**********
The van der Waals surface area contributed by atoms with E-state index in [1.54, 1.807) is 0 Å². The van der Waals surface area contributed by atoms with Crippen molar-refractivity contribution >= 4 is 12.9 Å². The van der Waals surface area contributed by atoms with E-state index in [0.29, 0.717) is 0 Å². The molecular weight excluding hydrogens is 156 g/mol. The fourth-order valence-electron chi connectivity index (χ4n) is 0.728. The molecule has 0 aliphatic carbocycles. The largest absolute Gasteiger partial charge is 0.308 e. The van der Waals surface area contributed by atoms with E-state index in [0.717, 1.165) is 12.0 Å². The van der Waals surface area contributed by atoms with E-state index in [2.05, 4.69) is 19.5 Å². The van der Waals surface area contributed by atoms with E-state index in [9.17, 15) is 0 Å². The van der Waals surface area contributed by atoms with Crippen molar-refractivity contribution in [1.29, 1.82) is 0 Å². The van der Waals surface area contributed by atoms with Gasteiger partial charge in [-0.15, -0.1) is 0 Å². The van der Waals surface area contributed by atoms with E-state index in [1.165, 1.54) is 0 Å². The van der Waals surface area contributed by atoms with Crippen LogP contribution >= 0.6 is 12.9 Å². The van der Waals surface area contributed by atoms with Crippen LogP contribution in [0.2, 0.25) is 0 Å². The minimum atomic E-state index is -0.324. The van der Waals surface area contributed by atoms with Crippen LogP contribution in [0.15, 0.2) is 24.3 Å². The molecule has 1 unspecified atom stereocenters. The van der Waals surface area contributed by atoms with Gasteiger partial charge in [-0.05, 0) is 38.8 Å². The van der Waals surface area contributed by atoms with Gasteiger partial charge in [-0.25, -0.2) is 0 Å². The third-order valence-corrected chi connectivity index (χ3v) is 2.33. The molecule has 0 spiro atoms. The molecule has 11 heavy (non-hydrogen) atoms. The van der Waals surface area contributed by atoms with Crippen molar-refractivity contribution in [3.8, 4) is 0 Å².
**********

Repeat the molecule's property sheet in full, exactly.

The van der Waals surface area contributed by atoms with E-state index in [1.54, 1.807) is 0 Å². The van der Waals surface area contributed by atoms with Crippen molar-refractivity contribution >= 4 is 12.9 Å². The van der Waals surface area contributed by atoms with E-state index in [0.29, 0.717) is 0 Å². The molecular weight excluding hydrogens is 156 g/mol. The fourth-order valence-electron chi connectivity index (χ4n) is 0.728. The molecule has 0 aliphatic carbocycles. The largest absolute Gasteiger partial charge is 0.308 e. The van der Waals surface area contributed by atoms with E-state index in [0.717, 1.165) is 12.0 Å². The van der Waals surface area contributed by atoms with E-state index in [2.05, 4.69) is 19.5 Å². The van der Waals surface area contributed by atoms with E-state index in [9.17, 15) is 0 Å². The van der Waals surface area contributed by atoms with Crippen molar-refractivity contribution in [1.29, 1.82) is 0 Å². The van der Waals surface area contributed by atoms with Gasteiger partial charge in [-0.15, -0.1) is 0 Å². The van der Waals surface area contributed by atoms with E-state index in [1.165, 1.54) is 0 Å². The van der Waals surface area contributed by atoms with Crippen LogP contribution >= 0.6 is 12.9 Å². The van der Waals surface area contributed by atoms with Crippen LogP contribution in [0.2, 0.25) is 0 Å². The minimum atomic E-state index is -0.324. The van der Waals surface area contributed by atoms with Crippen LogP contribution in [0.15, 0.2) is 24.3 Å². The molecule has 1 unspecified atom stereocenters. The van der Waals surface area contributed by atoms with Gasteiger partial charge in [-0.05, 0) is 38.8 Å². The van der Waals surface area contributed by atoms with Gasteiger partial charge in [-0.25, -0.2) is 0 Å². The third-order valence-corrected chi connectivity index (χ3v) is 2.33. The molecule has 0 spiro atoms. The molecule has 11 heavy (non-hydrogen) atoms. The van der Waals surface area contributed by atoms with Crippen molar-refractivity contribution in [3.8, 4) is 0 Å².